THE Wrigglesworth name will again feature in Victorian Premier Cricket this season, with Stratford all-rounder Jack Wrigglesworth making the move to Geelong.
Jack, the son of 1996-97 Ryder Medallist Ian Wrigglesworth, will head to “Sleepy Hollow” in the hopes of taking his cricket career further.
Wrigglesworth came of age last season with a prolific Australian Country Cricket Championship, taking the most wickets for the tournament and earning All-Australian Team selection for his efforts.
As a technically regional location, Wrigglesworth said the attraction of combining city and country living in Geelong was enticing.
“One of the main reasons I want to move to Geelong is because it’s kind of a mix of Melbourne and Sale,” he said.
“When you’re in the town it’s like you’re in the city but other times it’s just like you’re living in Sale.
“The cricket club is a major premier club, but it’s still just like living in a smallish town.”
This will be Wrigglesworth’s second stint in Victorian Premier Cricket, after previously playing at Melbourne University, although he believed he was ready to make a decent fist of it this time around.
“I think I was probably an average seconds player then and I definitely feel like I’m a lot better player now, so hopefully I can play seconds and push my way into the firsts,” he said.
“I liked playing at uni but it just wasn’t practical.
“I was living in Sale, I’d go up on Thursday, stay Thursday and Friday night and play Saturday and come back.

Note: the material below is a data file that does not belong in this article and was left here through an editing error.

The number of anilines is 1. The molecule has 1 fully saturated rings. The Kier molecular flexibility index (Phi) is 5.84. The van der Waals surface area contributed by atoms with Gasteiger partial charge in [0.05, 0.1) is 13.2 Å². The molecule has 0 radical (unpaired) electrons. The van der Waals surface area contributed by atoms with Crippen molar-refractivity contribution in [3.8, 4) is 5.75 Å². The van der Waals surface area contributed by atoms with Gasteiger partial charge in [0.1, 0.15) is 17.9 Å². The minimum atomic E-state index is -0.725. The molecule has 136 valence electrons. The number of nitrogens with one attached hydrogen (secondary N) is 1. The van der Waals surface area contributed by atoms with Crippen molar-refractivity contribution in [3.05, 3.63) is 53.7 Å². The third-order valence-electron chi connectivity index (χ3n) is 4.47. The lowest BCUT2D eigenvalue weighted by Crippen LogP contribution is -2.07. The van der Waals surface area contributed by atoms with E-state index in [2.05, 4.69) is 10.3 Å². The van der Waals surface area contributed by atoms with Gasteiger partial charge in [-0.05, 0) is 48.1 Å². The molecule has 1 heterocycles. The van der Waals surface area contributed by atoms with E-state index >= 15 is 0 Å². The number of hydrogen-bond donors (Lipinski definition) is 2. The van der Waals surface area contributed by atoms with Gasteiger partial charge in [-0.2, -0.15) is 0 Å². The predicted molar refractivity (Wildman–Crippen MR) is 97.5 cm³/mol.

“It was such a hassle. I played there for two years and just couldn’t be bothered with the travel in the end.”
Given the likelihood of more one day games this season, the scales should be tipped in Wrigglesworth’s favour after he developed an extremely effective slower ball in the back half of last season.
“I think that will be one of my main assets,” he said.
“A lot of the time it looks like it’s going to be a beamer but then just drops at batsman’s toes.
“It’s just practice really. It got to a stage in the tournament where I’d bowl two balls on pace in my four over twenty20 spells; I was bowling predominately slower balls but it worked.”
As well as getting the chance to show his capabilities in the shorter form, Wrigglesworth also said he was eager to get stuck into practice.
“I’m looking forward to training especially,” he said.
“I used to love training at Melbourne Uni because it was full-on – it was such a high energy.”
Wrigglesworth will have a fair understanding of the standard and what is ahead of him, and said there were a few things he would need to adjust before the season started.
“I think around here you have to bowl a lot fuller because the wickets are so slow and the ball doesn’t come through, so if you bowl back-of-a-length it’s easy to play on the back foot,” he said.
“Whereas in Melbourne a lot of the time they are a bit quicker so you bowl back-of-a-length and that’s where you can get batsman out snicking.
“Premier seconds is good. When I was there I would say that thirds was similar to Sale-Maffra A grade except you don’t have the likes of Jack Tatterson (Collegians) or Brad Scott (Rosedale-Kilmany) they would play seconds.
“In the thirds everyone is kind of the same. You have people coming in number nine who can still bat, whereas around here sometimes your number nine might be a B grader.”
Wrigglesworth is the second Jack to be leaving Stratford this season after Jack Rietschel also made the move to premier cricket.
Rietschel and Wrigglesworth might come up against each other when Melbourne plays Geelong.
If that happens, Wrigglesworth said the pair could have a plan to look after each other.
“It will be nice if I can play against Jack and he just blocks it. We might have to make a deal that we just block each other,” he said.